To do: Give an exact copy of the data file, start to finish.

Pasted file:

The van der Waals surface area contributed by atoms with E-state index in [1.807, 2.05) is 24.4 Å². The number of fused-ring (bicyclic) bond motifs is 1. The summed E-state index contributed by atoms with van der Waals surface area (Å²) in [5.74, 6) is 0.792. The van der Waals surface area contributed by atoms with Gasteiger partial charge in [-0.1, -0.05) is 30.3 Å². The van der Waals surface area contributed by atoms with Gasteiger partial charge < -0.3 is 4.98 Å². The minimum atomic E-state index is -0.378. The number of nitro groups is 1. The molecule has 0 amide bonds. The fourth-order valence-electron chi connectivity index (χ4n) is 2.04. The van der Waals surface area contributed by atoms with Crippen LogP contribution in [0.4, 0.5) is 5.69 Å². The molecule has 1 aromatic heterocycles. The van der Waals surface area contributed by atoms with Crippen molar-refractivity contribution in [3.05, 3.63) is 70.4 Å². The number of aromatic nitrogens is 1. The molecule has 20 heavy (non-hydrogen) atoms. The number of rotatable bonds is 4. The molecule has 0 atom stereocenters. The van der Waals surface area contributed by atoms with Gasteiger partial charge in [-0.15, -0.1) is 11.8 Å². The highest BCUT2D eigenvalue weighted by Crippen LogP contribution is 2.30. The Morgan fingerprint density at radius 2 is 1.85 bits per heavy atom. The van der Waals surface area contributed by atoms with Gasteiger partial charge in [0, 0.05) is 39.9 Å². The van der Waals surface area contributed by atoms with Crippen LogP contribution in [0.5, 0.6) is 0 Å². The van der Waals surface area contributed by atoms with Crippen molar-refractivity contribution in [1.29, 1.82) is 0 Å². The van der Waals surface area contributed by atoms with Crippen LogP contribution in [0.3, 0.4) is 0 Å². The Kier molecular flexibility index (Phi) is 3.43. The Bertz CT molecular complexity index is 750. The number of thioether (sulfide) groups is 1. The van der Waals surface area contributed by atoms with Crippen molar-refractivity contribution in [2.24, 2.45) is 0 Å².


The van der Waals surface area contributed by atoms with E-state index in [1.807, 2.05) is 24.4 Å². The number of fused-ring (bicyclic) bond motifs is 1. The summed E-state index contributed by atoms with van der Waals surface area (Å²) in [5.74, 6) is 0.792. The van der Waals surface area contributed by atoms with Gasteiger partial charge in [-0.1, -0.05) is 30.3 Å². The van der Waals surface area contributed by atoms with Gasteiger partial charge < -0.3 is 4.98 Å². The minimum atomic E-state index is -0.378. The number of nitro groups is 1. The molecule has 0 amide bonds. The fourth-order valence-electron chi connectivity index (χ4n) is 2.04. The van der Waals surface area contributed by atoms with Crippen LogP contribution in [0.4, 0.5) is 5.69 Å². The molecule has 1 aromatic heterocycles. The van der Waals surface area contributed by atoms with Crippen molar-refractivity contribution in [3.05, 3.63) is 70.4 Å². The number of aromatic nitrogens is 1. The molecule has 20 heavy (non-hydrogen) atoms. The number of rotatable bonds is 4. The molecule has 0 atom stereocenters. The van der Waals surface area contributed by atoms with Gasteiger partial charge in [-0.15, -0.1) is 11.8 Å². The highest BCUT2D eigenvalue weighted by Crippen LogP contribution is 2.30. The Morgan fingerprint density at radius 2 is 1.85 bits per heavy atom. The van der Waals surface area contributed by atoms with Gasteiger partial charge in [0, 0.05) is 39.9 Å². The van der Waals surface area contributed by atoms with Crippen LogP contribution in [0.5, 0.6) is 0 Å². The van der Waals surface area contributed by atoms with Crippen molar-refractivity contribution in [1.29, 1.82) is 0 Å². The van der Waals surface area contributed by atoms with Crippen LogP contribution in [0.3, 0.4) is 0 Å². The Kier molecular flexibility index (Phi) is 3.43. The Bertz CT molecular complexity index is 750. The number of thioether (sulfide) groups is 1. The van der Waals surface area contributed by atoms with Crippen molar-refractivity contribution in [2.24, 2.45) is 0 Å².